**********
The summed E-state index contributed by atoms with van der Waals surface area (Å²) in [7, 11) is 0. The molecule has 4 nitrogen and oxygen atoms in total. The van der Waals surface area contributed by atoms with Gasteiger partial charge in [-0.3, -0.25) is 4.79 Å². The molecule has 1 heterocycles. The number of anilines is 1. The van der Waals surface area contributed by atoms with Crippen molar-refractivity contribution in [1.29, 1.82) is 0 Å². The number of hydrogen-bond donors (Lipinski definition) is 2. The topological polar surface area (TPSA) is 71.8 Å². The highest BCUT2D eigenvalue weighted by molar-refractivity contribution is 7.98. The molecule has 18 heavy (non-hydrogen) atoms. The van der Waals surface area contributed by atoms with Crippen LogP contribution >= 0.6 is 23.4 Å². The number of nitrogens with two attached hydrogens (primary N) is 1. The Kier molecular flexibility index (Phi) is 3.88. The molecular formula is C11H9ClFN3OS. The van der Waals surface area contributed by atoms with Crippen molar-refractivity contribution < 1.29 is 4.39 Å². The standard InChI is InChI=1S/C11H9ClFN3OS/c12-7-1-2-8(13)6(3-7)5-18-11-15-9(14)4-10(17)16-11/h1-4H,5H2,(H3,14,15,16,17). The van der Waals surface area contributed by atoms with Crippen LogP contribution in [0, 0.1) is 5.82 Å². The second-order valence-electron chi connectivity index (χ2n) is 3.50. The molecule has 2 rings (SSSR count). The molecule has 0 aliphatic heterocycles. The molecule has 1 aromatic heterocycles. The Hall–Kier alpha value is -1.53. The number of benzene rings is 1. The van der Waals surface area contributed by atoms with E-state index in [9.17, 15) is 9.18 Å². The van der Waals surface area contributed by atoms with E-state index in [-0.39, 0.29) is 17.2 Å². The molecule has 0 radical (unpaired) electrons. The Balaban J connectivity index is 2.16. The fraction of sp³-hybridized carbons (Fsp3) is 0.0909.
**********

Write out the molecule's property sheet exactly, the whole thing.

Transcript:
The summed E-state index contributed by atoms with van der Waals surface area (Å²) in [7, 11) is 0. The molecule has 4 nitrogen and oxygen atoms in total. The van der Waals surface area contributed by atoms with Gasteiger partial charge in [-0.3, -0.25) is 4.79 Å². The molecule has 1 heterocycles. The number of anilines is 1. The van der Waals surface area contributed by atoms with Crippen molar-refractivity contribution in [1.29, 1.82) is 0 Å². The number of hydrogen-bond donors (Lipinski definition) is 2. The topological polar surface area (TPSA) is 71.8 Å². The highest BCUT2D eigenvalue weighted by molar-refractivity contribution is 7.98. The molecule has 18 heavy (non-hydrogen) atoms. The van der Waals surface area contributed by atoms with Crippen LogP contribution >= 0.6 is 23.4 Å². The number of nitrogens with two attached hydrogens (primary N) is 1. The Kier molecular flexibility index (Phi) is 3.88. The molecular formula is C11H9ClFN3OS. The van der Waals surface area contributed by atoms with Crippen molar-refractivity contribution < 1.29 is 4.39 Å². The standard InChI is InChI=1S/C11H9ClFN3OS/c12-7-1-2-8(13)6(3-7)5-18-11-15-9(14)4-10(17)16-11/h1-4H,5H2,(H3,14,15,16,17). The van der Waals surface area contributed by atoms with Crippen LogP contribution in [0, 0.1) is 5.82 Å². The second-order valence-electron chi connectivity index (χ2n) is 3.50. The molecule has 2 rings (SSSR count). The molecule has 0 aliphatic heterocycles. The molecule has 1 aromatic heterocycles. The Hall–Kier alpha value is -1.53. The number of benzene rings is 1. The van der Waals surface area contributed by atoms with E-state index in [9.17, 15) is 9.18 Å². The van der Waals surface area contributed by atoms with E-state index in [-0.39, 0.29) is 17.2 Å². The molecule has 0 radical (unpaired) electrons. The Balaban J connectivity index is 2.16. The fraction of sp³-hybridized carbons (Fsp3) is 0.0909.